Investors have no shortage of beaten-down electric vehicle (EV) manufacturers to choose from in 2022. Virtually all of them have lost 10% or more of their value in the first three weeks of the new year.
But a low stock price doesn't necessarily mean a good value; the market is littered with penny stocks that are cheap for a reason: Their prospects for future success are very dim. While EVs may be achieving critical mass, that doesn't mean all EV makers will survive. Or should.
It's also worth noting that even with the big drops in stock prices that they've suffered, the industry as a whole still carries nosebleed valuations. A good argument can be made that EV makers haven't fallen enough.
That means investors need to tread carefully when choosing EV stocks for their portfolio. The following pair of manufacturers are the best undervalued investments today.
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To some, saying Tesla (NASDAQ:TSLA) is undervalued is ludicrous. Even with its stock down almost 11% year to date, it still trades at around $940 a share. While the decline has brought its market cap below $1 trillion, it's still the most valuable carmaker and it remains worth more than the next 30 manufacturers combined, including the likes of Ford Motor Company, General Motors, and Toyota Motor.
Yet there's a good reason investors should give Tesla a closer look. It delivered over 936,000 vehicles last year, meaning in a little over 10 years since going public it is selling almost half as many cars as does the biggest U.S. car manufacturer, Toyota, which sold 2.3 million vehicles in 2021.
Tesla's latest Gigafactory just came online and it is expected to produce 30,000 new vehicles by the middle of the year, while CEO Elon Musk has said he wants to sell 20 million EVs by 2030. That seems like a flight of fancy today, but even if he falls short by half he'll be producing almost as many EVs as the entire auto industry does today.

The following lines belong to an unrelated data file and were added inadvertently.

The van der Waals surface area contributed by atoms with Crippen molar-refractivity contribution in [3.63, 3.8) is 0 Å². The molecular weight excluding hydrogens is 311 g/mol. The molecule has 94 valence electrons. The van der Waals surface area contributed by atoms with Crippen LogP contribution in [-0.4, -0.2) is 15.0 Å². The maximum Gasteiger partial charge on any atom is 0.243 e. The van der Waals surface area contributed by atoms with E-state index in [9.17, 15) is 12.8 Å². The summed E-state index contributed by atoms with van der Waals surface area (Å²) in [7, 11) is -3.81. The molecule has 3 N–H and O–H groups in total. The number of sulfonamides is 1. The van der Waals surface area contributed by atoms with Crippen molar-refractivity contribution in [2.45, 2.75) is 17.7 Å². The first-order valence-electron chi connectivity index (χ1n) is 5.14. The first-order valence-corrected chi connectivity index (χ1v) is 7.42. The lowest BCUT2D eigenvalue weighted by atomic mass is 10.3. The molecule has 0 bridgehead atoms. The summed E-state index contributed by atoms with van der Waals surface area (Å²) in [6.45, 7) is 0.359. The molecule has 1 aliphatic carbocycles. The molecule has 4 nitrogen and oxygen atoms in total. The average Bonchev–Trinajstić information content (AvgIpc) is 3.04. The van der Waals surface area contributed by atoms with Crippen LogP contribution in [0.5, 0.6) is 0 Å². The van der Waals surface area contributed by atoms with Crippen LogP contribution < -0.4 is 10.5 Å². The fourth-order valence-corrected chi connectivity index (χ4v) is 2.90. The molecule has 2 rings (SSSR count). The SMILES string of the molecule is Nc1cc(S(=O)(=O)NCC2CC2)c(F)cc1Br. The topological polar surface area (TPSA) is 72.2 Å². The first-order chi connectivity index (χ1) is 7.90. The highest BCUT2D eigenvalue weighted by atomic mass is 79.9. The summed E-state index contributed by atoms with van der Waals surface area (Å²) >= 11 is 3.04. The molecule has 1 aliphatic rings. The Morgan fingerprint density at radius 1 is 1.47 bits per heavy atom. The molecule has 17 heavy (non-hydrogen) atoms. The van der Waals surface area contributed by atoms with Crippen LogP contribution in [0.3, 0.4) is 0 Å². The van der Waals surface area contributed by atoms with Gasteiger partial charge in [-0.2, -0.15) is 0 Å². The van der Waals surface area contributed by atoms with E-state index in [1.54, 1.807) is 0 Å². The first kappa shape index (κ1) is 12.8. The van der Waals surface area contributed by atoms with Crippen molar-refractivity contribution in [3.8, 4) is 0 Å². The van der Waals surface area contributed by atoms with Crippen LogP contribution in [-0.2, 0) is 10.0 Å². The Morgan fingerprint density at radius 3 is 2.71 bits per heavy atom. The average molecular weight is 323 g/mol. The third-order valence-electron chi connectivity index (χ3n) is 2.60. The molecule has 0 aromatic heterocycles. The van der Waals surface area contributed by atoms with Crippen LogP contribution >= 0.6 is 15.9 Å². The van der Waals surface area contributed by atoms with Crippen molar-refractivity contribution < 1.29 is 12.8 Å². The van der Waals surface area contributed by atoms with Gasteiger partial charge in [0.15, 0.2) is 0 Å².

Tesla also has something else going for it: It is profitable, and has been for 10 consecutive quarters. That's a claim few other EV makers can make and Tesla's stock price today could seem very quaint by the beginning of the next decade.
For a number of the same reasons I like Tesla to be an EV winner, I like Nio (NYSE:NIO), too. Although I remain leery of investing in Chinese stocks as a whole because of the country's government and its mercurial leaders, Nio should be able to avoid the crackdowns and regulatory interference other tech oriented companies have endured.
It is helping Beijing to achieve its goal of competing with developed-world economies on major fronts, especially the development of what it calls new energy vehicles, or plug-in electrics. Businesses that make the government look good should fare well.
Nio is also delivering the goods, some 10,900 EVs in November and another 10,500 in December. Were it not for the global supply chain disruptions, it likely would have done even better.
It also just upgraded its existing manufacturing plant and plans on bringing a second plant online by the third quarter of this year. Together, it will bring Nio's annual capacity to 600,000 vehicles, which it believes is sufficient for demand right now.
Nio plans to be in five more European countries this year, which should further accelerate its growth. Plus it launched its battery-as-a-service program in 2020 that lets buyers charge, upgrade, or swap out old batteries for new ones through a subscription fee, giving it a stream of recurring revenue.
The EV maker's stock has lost 13% of its value so far in 2022 and is down nearly 60% from the highs it hit last summer when it traded for around $65 a share. With Nio becoming the biggest, fastest growing electric car maker in the world's largest EV market, and the possibility of turning profitable by the end of the year, at under $30 a share, Nio is an undervalued winner.
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